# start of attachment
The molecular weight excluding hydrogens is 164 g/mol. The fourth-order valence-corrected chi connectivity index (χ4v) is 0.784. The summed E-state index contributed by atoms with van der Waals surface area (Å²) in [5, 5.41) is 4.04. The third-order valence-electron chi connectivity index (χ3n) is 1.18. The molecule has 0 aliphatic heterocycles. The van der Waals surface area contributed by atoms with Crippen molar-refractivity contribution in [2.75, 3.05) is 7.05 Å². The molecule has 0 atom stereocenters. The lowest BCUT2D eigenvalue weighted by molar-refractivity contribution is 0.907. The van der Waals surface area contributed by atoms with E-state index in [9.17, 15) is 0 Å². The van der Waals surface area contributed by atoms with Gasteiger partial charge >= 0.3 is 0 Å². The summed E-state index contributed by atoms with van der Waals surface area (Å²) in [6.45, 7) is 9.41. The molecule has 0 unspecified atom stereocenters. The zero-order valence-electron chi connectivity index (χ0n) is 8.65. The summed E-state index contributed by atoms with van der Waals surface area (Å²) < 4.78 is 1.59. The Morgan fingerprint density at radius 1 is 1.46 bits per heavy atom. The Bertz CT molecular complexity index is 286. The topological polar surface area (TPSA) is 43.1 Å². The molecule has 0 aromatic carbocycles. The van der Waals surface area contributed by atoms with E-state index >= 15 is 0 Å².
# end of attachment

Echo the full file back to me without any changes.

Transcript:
The molecular weight excluding hydrogens is 164 g/mol. The fourth-order valence-corrected chi connectivity index (χ4v) is 0.784. The summed E-state index contributed by atoms with van der Waals surface area (Å²) in [5, 5.41) is 4.04. The third-order valence-electron chi connectivity index (χ3n) is 1.18. The molecule has 0 aliphatic heterocycles. The van der Waals surface area contributed by atoms with Crippen molar-refractivity contribution in [2.75, 3.05) is 7.05 Å². The molecule has 0 atom stereocenters. The lowest BCUT2D eigenvalue weighted by molar-refractivity contribution is 0.907. The van der Waals surface area contributed by atoms with E-state index in [9.17, 15) is 0 Å². The van der Waals surface area contributed by atoms with Gasteiger partial charge >= 0.3 is 0 Å². The summed E-state index contributed by atoms with van der Waals surface area (Å²) in [6.45, 7) is 9.41. The molecule has 0 unspecified atom stereocenters. The zero-order valence-electron chi connectivity index (χ0n) is 8.65. The summed E-state index contributed by atoms with van der Waals surface area (Å²) < 4.78 is 1.59. The Morgan fingerprint density at radius 1 is 1.46 bits per heavy atom. The Bertz CT molecular complexity index is 286. The topological polar surface area (TPSA) is 43.1 Å². The molecule has 0 aromatic carbocycles. The van der Waals surface area contributed by atoms with E-state index >= 15 is 0 Å².